ERIC Number: ED038436
Record Type: RIE
Publication Date: 1969-Dec
Reference Count: 0
The Federal Retreat in School Desegregation. Special Report.
This special report, the fourth of a series commenting on the progress of school desegregation in the South, traces the turn of events since the 1968 report. The influence of the coming of the Nixon administration, the "go slow" approach to desegregation in the Office of Civil Rights (OCR) of the Department of Health, Education and Welfare (DHEW), changes in policy of OCR and retreat from earlier OCR desegregation policies, the Whitten amendments to the DHEW-Labor appropriations bill, and the delays in the administrative process are surveyed and related to the bill, and the delays in the administrative process are surveyed and related to the attitudes held, the positions taken, and the roles played by the Chief Executive, administrative officials, Senators, Congressmen, and Southern community leaders. Circumstances relating to and the reactions in Mississippi to the July 3, 1969 order are described, with the focus on the role of the National Association for the Advancement of Colored Peoples in bringing about a reversal of a decision of the U. S. Fifth Circuit Court to delay school desegregation, culminating in a new Supreme Court ruling on October 29, 1969 affecting the "all deliberate speed" clause of the 1954 Brown decision. The response of local (Southern) community leaders to federal policies and the "weaknesses in Court-ordered desegregation" are also discussed. (RJ)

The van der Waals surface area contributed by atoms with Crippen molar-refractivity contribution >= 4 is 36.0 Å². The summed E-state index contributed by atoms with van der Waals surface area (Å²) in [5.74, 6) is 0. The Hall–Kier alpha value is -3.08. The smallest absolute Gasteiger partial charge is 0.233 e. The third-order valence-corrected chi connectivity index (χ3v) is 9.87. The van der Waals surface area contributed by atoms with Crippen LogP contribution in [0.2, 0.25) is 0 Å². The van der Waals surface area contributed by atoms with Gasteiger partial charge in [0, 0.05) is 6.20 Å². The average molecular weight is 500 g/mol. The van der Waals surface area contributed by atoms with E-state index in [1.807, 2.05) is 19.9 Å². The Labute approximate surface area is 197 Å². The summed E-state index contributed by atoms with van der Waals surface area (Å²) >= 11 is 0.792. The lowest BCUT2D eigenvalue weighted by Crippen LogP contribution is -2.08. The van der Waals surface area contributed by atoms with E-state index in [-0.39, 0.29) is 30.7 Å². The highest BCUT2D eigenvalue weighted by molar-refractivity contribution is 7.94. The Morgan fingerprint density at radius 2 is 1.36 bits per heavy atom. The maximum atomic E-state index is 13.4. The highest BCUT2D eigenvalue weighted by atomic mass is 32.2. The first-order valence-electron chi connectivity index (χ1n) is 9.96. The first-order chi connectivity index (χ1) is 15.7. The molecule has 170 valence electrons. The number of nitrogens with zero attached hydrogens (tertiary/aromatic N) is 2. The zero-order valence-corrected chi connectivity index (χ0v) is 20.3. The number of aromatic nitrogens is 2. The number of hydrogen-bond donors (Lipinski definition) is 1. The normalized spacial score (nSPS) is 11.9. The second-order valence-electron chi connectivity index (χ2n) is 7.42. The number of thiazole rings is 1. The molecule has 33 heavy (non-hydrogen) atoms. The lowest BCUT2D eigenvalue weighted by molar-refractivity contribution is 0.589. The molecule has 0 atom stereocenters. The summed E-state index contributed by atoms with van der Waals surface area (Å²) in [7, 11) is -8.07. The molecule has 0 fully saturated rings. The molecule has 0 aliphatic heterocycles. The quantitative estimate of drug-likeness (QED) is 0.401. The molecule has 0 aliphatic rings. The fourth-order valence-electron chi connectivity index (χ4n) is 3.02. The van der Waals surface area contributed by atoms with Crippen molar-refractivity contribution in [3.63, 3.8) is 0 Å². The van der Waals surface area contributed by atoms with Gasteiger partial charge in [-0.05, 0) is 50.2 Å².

Descriptors: Administrator Attitudes, Community Attitudes, Desegregation Effects, Federal Legislation, Federal State Relationship, Leadership Responsibility, Racial Attitudes, Regional Attitudes, School Desegregation, Southern Schools, Supreme Courts
Southern Regional Council, Inc., Atlanta, Ga. ($.50; $.40 in bulk)
Publication Type: N/A
Education Level: N/A
Authoring Institution: Southern Regional Council, Atlanta, GA.
Identifiers: Mississippi; National Association Advancement Colored People; Office for Civil Rights; Southern Regional Council; United States (South)